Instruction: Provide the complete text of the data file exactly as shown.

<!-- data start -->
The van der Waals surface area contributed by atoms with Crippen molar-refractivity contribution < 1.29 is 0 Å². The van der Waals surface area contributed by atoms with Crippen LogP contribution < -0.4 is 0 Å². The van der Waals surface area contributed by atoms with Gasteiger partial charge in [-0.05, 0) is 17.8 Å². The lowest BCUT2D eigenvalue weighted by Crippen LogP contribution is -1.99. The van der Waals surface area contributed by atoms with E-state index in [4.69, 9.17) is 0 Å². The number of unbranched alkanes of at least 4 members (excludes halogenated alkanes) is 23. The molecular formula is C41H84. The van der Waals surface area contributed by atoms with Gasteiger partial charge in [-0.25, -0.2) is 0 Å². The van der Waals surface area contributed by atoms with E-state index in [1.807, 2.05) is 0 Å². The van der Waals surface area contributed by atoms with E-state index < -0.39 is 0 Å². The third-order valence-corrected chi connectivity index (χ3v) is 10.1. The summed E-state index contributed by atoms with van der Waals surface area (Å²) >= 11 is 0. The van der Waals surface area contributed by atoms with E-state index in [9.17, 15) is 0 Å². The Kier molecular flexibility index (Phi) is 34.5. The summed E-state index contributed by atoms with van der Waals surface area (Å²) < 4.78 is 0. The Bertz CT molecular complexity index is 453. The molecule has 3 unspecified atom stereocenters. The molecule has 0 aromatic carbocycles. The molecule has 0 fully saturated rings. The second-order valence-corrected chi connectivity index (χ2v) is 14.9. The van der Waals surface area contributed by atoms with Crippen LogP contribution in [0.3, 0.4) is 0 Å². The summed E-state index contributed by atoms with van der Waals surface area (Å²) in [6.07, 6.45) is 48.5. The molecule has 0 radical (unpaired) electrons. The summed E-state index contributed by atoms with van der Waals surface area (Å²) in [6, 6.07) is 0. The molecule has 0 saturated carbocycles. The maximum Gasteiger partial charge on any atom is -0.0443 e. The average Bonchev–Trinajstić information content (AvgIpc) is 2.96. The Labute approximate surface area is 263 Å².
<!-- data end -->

The van der Waals surface area contributed by atoms with Crippen molar-refractivity contribution < 1.29 is 0 Å². The van der Waals surface area contributed by atoms with Crippen LogP contribution < -0.4 is 0 Å². The van der Waals surface area contributed by atoms with Gasteiger partial charge in [-0.05, 0) is 17.8 Å². The lowest BCUT2D eigenvalue weighted by Crippen LogP contribution is -1.99. The van der Waals surface area contributed by atoms with E-state index in [4.69, 9.17) is 0 Å². The number of unbranched alkanes of at least 4 members (excludes halogenated alkanes) is 23. The molecular formula is C41H84. The van der Waals surface area contributed by atoms with Gasteiger partial charge in [-0.25, -0.2) is 0 Å². The van der Waals surface area contributed by atoms with E-state index in [1.807, 2.05) is 0 Å². The van der Waals surface area contributed by atoms with E-state index < -0.39 is 0 Å². The third-order valence-corrected chi connectivity index (χ3v) is 10.1. The summed E-state index contributed by atoms with van der Waals surface area (Å²) >= 11 is 0. The van der Waals surface area contributed by atoms with E-state index in [9.17, 15) is 0 Å². The Kier molecular flexibility index (Phi) is 34.5. The summed E-state index contributed by atoms with van der Waals surface area (Å²) < 4.78 is 0. The Bertz CT molecular complexity index is 453. The molecule has 3 unspecified atom stereocenters. The molecule has 0 aromatic carbocycles. The molecule has 0 fully saturated rings. The second-order valence-corrected chi connectivity index (χ2v) is 14.9. The van der Waals surface area contributed by atoms with Crippen LogP contribution in [0.3, 0.4) is 0 Å². The summed E-state index contributed by atoms with van der Waals surface area (Å²) in [6.07, 6.45) is 48.5. The molecule has 0 radical (unpaired) electrons. The summed E-state index contributed by atoms with van der Waals surface area (Å²) in [6, 6.07) is 0. The molecule has 0 saturated carbocycles. The maximum Gasteiger partial charge on any atom is -0.0443 e. The average Bonchev–Trinajstić information content (AvgIpc) is 2.96. The Labute approximate surface area is 263 Å².